See all reviews of The Flintstones (10)

After a bit of a dip in the series, The Flintstones returns as Fred discovers the cold word of unemployment in the newest issue. Can he deal with the sudden change in his life? Is it good?

The Flintstones #9 (DC Comics)

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The Flintstones #9 opens with the introduction of Vorp, a religious counter to Gerald, the benevolent deity that has been referenced in past issues. One of Vorp’s newest worshipers is Mr. Slate, who  is attracted to Vorp’s value of strength over everything else. The rest of the issue’s plot proceeds from there as Slate lays off a bunch of his employees, including Fred Flintstone, in pursuit of profit.

This firing leads Fred to mope on the couch, before Wilma gets him a new bowling ball and it is here that the issue picks up. One of the things that held the previous installment of the series back was its lack of thematic coherence, but that is no problem here. An overall theme of rejection fills the pages throughout each of the arcs, and the relationship built between Bowling Ball and the Vacuum Cleaner comes into play here as the reclusive mammoth leads the other appliances into action to rescue his discarded friend.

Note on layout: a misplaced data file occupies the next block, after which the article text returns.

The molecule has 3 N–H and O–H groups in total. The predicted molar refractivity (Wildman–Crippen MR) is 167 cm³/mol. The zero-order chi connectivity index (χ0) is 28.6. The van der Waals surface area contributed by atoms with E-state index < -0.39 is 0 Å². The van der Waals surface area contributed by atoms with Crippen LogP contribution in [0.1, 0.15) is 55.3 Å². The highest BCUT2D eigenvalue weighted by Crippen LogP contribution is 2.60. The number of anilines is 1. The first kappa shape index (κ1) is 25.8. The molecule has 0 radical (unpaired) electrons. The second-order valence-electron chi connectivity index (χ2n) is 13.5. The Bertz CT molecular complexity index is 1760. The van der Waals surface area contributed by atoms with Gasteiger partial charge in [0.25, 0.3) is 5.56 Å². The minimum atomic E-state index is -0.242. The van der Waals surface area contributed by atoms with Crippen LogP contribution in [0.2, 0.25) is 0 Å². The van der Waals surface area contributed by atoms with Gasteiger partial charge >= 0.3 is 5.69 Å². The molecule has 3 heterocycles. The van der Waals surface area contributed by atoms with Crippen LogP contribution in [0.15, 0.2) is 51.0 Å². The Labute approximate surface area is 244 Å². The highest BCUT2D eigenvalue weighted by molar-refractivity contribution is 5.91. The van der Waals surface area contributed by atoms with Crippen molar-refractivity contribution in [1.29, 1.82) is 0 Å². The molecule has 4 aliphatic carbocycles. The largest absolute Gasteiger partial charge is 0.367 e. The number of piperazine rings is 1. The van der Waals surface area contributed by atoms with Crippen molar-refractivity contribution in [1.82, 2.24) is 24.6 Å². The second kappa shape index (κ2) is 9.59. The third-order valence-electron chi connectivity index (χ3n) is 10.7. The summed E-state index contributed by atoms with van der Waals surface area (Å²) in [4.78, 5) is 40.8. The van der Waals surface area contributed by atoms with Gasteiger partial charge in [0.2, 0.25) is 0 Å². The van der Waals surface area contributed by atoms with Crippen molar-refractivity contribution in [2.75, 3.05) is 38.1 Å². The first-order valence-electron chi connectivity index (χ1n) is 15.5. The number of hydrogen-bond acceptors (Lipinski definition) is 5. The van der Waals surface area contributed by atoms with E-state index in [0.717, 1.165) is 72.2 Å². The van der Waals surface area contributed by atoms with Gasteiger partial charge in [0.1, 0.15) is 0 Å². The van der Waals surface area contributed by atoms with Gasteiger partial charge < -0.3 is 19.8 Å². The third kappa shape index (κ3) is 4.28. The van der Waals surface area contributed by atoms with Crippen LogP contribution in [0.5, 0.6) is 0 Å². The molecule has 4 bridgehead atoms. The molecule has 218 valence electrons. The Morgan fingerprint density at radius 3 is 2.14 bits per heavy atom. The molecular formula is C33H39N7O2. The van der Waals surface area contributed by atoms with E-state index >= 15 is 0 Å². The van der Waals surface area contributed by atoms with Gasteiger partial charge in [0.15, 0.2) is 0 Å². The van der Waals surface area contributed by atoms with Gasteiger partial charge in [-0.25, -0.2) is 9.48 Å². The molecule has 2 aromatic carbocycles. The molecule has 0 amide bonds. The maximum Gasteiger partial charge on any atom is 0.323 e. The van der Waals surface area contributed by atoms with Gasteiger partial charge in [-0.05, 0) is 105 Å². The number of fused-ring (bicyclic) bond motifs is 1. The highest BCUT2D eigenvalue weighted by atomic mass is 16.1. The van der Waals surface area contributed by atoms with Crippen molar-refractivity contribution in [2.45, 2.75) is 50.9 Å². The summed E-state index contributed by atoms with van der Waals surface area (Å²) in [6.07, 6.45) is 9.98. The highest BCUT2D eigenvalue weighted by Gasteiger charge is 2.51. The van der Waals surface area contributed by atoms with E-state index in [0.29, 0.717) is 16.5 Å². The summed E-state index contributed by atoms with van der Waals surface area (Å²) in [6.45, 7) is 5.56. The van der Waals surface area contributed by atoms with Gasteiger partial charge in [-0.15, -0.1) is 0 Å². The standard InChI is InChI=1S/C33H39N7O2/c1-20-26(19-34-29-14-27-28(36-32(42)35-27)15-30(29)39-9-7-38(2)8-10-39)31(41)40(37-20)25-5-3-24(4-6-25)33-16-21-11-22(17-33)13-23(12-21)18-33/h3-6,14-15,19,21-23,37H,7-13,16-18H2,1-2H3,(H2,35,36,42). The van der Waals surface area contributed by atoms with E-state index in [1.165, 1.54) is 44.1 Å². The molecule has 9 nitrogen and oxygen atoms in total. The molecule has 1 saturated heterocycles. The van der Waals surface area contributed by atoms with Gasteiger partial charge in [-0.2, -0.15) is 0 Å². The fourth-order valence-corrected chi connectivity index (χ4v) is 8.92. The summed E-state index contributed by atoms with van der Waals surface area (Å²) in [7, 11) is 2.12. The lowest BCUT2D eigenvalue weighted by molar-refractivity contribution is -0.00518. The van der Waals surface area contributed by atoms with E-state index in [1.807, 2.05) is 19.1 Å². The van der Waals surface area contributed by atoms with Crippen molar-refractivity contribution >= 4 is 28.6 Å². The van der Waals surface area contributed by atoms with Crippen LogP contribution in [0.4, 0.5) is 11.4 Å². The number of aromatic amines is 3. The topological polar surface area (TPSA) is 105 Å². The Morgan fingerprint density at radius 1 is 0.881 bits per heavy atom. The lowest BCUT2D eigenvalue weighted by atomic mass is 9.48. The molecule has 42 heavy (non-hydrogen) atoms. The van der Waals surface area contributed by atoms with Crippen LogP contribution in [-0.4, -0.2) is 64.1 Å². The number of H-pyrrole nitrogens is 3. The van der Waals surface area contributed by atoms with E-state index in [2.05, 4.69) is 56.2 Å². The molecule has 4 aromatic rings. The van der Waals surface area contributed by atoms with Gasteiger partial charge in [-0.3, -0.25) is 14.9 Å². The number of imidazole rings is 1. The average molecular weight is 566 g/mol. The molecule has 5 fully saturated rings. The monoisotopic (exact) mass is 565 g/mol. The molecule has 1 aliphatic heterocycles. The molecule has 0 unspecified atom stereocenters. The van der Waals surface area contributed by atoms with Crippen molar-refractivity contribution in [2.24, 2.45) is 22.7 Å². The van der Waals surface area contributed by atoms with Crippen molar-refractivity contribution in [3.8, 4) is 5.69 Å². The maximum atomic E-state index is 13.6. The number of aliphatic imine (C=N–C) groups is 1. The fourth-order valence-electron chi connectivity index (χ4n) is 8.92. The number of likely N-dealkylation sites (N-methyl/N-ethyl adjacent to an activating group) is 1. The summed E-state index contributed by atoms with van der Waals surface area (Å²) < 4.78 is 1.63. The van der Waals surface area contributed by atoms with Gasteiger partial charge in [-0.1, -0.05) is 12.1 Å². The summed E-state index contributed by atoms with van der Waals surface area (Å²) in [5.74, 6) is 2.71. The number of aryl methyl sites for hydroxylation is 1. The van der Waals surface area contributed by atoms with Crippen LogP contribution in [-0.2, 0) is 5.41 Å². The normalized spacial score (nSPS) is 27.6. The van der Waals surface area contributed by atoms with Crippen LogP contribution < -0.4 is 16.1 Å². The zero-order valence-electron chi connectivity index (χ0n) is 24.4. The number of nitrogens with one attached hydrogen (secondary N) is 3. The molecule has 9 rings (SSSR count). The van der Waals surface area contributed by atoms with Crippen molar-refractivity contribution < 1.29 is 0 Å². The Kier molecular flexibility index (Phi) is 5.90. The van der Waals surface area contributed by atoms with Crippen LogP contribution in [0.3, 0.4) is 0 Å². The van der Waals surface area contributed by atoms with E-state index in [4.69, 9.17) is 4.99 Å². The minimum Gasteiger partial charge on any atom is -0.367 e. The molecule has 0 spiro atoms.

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Russell’s satire isn’t quite as hard-hitting this issue as it has been in the past, but in its place he supplies a more absurdist humor with the appliances sneaking out of their home. This emphasis on the more cartoonish aspects of the franchise falls right into Steve Pugh’s strengths as an artist, as he is able to give these exaggerated characters an emotional weight that makes them feel real without diminishing their outlandish character design.

Chris Chuckry’s coloring helps greatly with the storytelling here, using deep blues to add an operatic feel to the issue. This heightened aesthetic allows the reader to more easily buy into the scenario, especially when these scenes are juxtaposed with the more realistic scenes of Fred and Slate dealing with their own personal lives.

Is It Good?

 

The versatility and synergy of its creators is what allows The Flintstones to tell such a varied amount of stories. In nine issues, the series has covered a variety of topics, and built arcs and side stories around even the most ridiculous sounding of characters. And while many of these stories have been centered around Fred Flintstone, the series isn’t afraid to take chances. Who would have guessed that readers could become invested to the bond between a pair of household appliances?

The Flintstones #9
Steve Pugh makes even the most absurd characters fully realized.Mark Russell pulls back a little on the biting satire in favor of more traditional humor.
Fred's unemployment comes across more as background to get the true story started.
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